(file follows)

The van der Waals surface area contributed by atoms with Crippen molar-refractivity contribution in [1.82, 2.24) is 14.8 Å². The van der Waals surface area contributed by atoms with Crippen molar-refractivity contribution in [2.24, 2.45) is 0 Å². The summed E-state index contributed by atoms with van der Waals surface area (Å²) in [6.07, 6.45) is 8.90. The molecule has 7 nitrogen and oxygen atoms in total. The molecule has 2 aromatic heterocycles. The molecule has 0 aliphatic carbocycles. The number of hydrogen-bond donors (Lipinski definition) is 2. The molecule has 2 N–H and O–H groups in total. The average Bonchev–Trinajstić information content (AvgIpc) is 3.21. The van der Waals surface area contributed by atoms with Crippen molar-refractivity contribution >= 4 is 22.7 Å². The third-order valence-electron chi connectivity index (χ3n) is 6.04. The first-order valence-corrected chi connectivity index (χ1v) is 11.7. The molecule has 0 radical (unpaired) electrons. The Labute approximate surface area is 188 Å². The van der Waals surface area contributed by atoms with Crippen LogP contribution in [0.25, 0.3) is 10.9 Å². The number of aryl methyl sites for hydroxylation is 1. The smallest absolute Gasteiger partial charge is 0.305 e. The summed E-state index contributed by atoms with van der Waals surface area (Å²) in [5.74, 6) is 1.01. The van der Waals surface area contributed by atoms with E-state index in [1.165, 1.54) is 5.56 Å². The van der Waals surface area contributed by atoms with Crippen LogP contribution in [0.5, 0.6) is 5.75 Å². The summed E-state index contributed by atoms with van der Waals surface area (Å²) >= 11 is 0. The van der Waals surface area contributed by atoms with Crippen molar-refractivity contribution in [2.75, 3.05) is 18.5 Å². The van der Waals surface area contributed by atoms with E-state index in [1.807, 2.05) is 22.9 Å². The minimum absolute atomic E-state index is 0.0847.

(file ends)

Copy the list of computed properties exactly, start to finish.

The van der Waals surface area contributed by atoms with Crippen molar-refractivity contribution in [1.82, 2.24) is 14.8 Å². The van der Waals surface area contributed by atoms with Crippen molar-refractivity contribution in [2.24, 2.45) is 0 Å². The summed E-state index contributed by atoms with van der Waals surface area (Å²) in [6.07, 6.45) is 8.90. The molecule has 7 nitrogen and oxygen atoms in total. The molecule has 2 aromatic heterocycles. The molecule has 0 aliphatic carbocycles. The number of hydrogen-bond donors (Lipinski definition) is 2. The molecule has 2 N–H and O–H groups in total. The average Bonchev–Trinajstić information content (AvgIpc) is 3.21. The van der Waals surface area contributed by atoms with Crippen molar-refractivity contribution >= 4 is 22.7 Å². The third-order valence-electron chi connectivity index (χ3n) is 6.04. The first-order valence-corrected chi connectivity index (χ1v) is 11.7. The molecule has 0 radical (unpaired) electrons. The Labute approximate surface area is 188 Å². The van der Waals surface area contributed by atoms with Crippen LogP contribution in [0.25, 0.3) is 10.9 Å². The number of aryl methyl sites for hydroxylation is 1. The smallest absolute Gasteiger partial charge is 0.305 e. The summed E-state index contributed by atoms with van der Waals surface area (Å²) in [5.74, 6) is 1.01. The van der Waals surface area contributed by atoms with E-state index in [1.165, 1.54) is 5.56 Å². The van der Waals surface area contributed by atoms with Crippen LogP contribution in [0.5, 0.6) is 5.75 Å². The summed E-state index contributed by atoms with van der Waals surface area (Å²) >= 11 is 0. The van der Waals surface area contributed by atoms with Crippen molar-refractivity contribution in [2.75, 3.05) is 18.5 Å². The van der Waals surface area contributed by atoms with E-state index in [1.807, 2.05) is 22.9 Å². The minimum absolute atomic E-state index is 0.0847.